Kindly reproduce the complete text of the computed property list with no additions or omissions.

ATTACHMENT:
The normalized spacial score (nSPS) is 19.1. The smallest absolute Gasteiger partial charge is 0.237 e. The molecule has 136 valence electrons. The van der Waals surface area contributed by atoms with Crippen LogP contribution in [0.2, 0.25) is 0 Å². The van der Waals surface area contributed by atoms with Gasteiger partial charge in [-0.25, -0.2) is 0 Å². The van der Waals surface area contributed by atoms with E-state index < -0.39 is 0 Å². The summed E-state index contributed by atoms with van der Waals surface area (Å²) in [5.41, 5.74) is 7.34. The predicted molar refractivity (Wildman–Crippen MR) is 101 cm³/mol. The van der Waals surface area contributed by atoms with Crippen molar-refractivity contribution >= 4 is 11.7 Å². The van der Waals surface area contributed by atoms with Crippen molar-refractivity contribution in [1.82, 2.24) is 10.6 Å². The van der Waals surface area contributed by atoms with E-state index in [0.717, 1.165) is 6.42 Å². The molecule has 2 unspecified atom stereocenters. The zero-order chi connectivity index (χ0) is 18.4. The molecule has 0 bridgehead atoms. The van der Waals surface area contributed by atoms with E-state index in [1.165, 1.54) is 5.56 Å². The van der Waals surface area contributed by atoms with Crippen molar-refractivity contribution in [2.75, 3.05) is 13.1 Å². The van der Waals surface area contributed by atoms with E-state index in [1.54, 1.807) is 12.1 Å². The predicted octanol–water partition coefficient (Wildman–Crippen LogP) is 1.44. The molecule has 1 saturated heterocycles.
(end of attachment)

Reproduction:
The normalized spacial score (nSPS) is 19.1. The smallest absolute Gasteiger partial charge is 0.237 e. The molecule has 136 valence electrons. The van der Waals surface area contributed by atoms with Crippen LogP contribution in [0.2, 0.25) is 0 Å². The van der Waals surface area contributed by atoms with Gasteiger partial charge in [-0.25, -0.2) is 0 Å². The van der Waals surface area contributed by atoms with E-state index < -0.39 is 0 Å². The summed E-state index contributed by atoms with van der Waals surface area (Å²) in [5.41, 5.74) is 7.34. The predicted molar refractivity (Wildman–Crippen MR) is 101 cm³/mol. The van der Waals surface area contributed by atoms with Crippen molar-refractivity contribution >= 4 is 11.7 Å². The van der Waals surface area contributed by atoms with Crippen molar-refractivity contribution in [1.82, 2.24) is 10.6 Å². The van der Waals surface area contributed by atoms with E-state index in [0.717, 1.165) is 6.42 Å². The molecule has 2 unspecified atom stereocenters. The zero-order chi connectivity index (χ0) is 18.4. The molecule has 0 bridgehead atoms. The van der Waals surface area contributed by atoms with E-state index in [1.165, 1.54) is 5.56 Å². The van der Waals surface area contributed by atoms with Crippen molar-refractivity contribution in [2.75, 3.05) is 13.1 Å². The van der Waals surface area contributed by atoms with E-state index in [1.54, 1.807) is 12.1 Å². The predicted octanol–water partition coefficient (Wildman–Crippen LogP) is 1.44. The molecule has 1 saturated heterocycles.